Fort Sheridan was officially established an Army base in the late 1880’s, but it’s history began long before then, first around 1670 as a French trading post centrally located on an old trail between Green Bay, Wisconsin and the area that was early Chicago. Due to the deep ravines, heavily forested area and shoreline rather than river side location, it simply wasn’t suitable for farming back then. By the 1840’s, a small community named St. Johns was situated on the bluffs overlooking Lake Michigan providing logging, leather tanning, brick making and iron casting operations. A long pier was built for use in shipping lumber that was harvested from the area. These endeavors were short lived, and St. Johns became largely abandoned by 1865 as the bluffs were stripped bare from extensive lumbering operations and production of 400,000 bricks annually from the area’s clay deposits.
At the same time, Chicago had grown into a major commercial center and as a gateway to the west, with about 300,000 in population. The development of Fort Sheridan as a formal military base of operations followed shortly afterwards – it’s establishment as a permanent military post was intended to be to protect nearby Chicago’s commercial interests for keeping the peace and dealing with unruly labor disputes and disruptions. Union Civil War General Philip H. Sheridan was appointed as the commander of a U.S. Army division occupied and operated from the site. From this first commander comes the fort’s name.
Following the Great Chicago Fire in 1871, General Sheridan had lead the Army in providing extensive relief efforts for the homeless and needy, and in restoring order after massive looting and other unlawful activities. In the latter 1870’s and into the 1880’s and 1890’s, labor unrest in Chicago required military intervention to quell the uprisings. Chicago entrepreneur Marshall Field, along with other area businessmen, petitioned the Secretary of War to establish a military installation in 1886 leading to the 632 acre site know for the next hundred years as Fort Sheridan.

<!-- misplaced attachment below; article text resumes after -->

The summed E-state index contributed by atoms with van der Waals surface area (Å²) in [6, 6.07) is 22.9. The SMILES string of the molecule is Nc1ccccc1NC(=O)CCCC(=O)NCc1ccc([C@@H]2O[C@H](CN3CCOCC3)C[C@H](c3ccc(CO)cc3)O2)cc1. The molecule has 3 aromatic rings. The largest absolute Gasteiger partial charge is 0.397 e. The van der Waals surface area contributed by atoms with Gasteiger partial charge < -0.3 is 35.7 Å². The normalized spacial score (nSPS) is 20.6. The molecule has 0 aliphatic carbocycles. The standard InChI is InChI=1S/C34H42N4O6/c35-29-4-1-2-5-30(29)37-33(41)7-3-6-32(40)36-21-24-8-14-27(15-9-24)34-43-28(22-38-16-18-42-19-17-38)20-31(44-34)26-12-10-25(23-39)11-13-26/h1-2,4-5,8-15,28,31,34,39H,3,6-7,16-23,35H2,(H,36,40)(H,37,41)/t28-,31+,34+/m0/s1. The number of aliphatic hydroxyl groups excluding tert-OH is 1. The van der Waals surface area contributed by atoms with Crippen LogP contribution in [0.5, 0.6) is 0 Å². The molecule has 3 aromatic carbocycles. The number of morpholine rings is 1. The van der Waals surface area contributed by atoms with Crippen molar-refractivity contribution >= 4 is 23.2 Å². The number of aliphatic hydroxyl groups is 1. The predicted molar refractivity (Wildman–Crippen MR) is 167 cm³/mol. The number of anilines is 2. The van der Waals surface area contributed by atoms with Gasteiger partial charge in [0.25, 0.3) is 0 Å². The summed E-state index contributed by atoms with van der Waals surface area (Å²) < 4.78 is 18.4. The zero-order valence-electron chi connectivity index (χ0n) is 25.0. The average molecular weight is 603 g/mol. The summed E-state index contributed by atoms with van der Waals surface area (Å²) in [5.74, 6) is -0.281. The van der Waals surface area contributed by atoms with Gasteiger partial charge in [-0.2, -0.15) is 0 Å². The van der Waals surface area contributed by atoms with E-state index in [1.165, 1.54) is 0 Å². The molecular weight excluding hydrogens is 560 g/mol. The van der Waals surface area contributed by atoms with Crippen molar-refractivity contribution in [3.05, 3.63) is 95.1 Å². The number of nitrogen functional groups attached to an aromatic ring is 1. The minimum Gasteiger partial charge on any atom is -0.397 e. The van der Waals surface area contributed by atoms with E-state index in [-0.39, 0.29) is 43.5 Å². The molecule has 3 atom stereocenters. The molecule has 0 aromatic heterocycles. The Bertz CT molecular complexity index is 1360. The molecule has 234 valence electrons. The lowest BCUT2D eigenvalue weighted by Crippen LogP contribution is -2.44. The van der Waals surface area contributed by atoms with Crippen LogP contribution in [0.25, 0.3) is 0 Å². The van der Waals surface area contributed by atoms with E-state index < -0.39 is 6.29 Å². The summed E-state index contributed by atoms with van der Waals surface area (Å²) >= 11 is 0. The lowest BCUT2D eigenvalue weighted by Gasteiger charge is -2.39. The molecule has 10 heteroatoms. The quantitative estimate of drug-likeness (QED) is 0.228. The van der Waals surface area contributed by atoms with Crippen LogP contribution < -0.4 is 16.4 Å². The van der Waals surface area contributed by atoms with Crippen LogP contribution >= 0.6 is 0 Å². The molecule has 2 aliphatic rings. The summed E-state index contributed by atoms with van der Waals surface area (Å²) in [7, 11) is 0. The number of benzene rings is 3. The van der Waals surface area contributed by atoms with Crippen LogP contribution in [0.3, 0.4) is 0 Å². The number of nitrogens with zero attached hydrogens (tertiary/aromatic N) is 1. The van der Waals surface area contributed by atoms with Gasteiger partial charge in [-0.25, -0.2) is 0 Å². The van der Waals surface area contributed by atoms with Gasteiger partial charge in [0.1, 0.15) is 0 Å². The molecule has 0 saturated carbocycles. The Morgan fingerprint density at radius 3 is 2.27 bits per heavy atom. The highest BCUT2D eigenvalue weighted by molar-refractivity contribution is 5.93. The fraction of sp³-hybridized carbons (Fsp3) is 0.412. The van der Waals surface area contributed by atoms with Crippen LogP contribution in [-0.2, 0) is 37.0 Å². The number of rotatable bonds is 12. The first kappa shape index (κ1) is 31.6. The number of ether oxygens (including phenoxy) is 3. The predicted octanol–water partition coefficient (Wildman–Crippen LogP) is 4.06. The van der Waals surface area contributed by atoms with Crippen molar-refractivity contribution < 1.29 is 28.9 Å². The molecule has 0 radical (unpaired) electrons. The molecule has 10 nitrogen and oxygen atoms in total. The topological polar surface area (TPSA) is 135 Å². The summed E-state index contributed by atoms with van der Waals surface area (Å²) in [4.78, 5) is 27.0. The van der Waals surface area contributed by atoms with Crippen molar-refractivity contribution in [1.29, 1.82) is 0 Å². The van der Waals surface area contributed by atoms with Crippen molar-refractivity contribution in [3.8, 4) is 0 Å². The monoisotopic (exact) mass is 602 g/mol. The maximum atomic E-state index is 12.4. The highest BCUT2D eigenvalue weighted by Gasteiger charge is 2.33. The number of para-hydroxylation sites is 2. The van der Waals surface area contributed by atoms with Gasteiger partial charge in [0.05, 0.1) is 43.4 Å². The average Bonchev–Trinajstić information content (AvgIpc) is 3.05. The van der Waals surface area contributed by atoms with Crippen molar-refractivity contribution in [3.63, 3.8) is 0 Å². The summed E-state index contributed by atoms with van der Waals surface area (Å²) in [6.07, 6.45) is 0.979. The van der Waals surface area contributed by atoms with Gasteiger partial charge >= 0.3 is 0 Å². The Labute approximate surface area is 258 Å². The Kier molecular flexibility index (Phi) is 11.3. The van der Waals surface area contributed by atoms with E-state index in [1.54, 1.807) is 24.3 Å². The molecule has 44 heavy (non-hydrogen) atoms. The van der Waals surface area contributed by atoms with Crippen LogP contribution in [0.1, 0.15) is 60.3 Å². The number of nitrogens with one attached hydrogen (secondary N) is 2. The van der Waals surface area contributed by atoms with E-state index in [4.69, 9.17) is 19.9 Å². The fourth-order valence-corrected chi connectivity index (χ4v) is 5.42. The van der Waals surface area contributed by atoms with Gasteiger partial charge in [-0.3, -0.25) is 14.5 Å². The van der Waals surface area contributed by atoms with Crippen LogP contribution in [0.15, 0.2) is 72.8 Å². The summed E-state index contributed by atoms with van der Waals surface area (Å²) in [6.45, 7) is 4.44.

The Fort’s architecture was marked by arched entrances, arcaded openings, simple brickwork and elegant but Spartan, stone and terra cotta ornamentation. The center of the post was the 54 acre, irregularly shaped oval parade ground around which was positioned a 228 foot tower flanked by 1,000 feet of barracks on the south side, and the Bachelor Officers Quarters and single family homes varying in size on the east and north sides. Fort Sheridan’s original design called for 64 stylish brickwork buildings made from cream colored bricks actually extracted from the reopened clay pits. An estimated six million were used.
The single family homes facing the parade ground served as quarters for officers, the size of the home dependant upon an officer’s military rank. The Post Commanders’ residences were located on the bluffs overlooking Lake Michigan and were designed in the Queen Anne style each with a corner tower, a front facing gabled dormer and a front porch trimmed in Romanesque Revival terra cotta ornamentation. The picturesque style of these large and imposing Post Commander residences set them apart from the brick gabled front homes for families of Captains and Lieutenants that faced directly onto the Parade Grounds. The non-commissioned officers’ structures were more specifically Romanesque in style with gabled dormers and front porches.
The imposing tower was originally designed with a more pitched roof than present today, and provided a dramatic opening at the base large enough to accommodate a platoon of soldiers marching to the adjoining parade ground. Connected structurally to barracks buildings on the east and west sides, the tower structure formed the commanding centerpiece to the historically significant complex. The tower was reduced to its current 168 foot height in 1949 to address structural problems.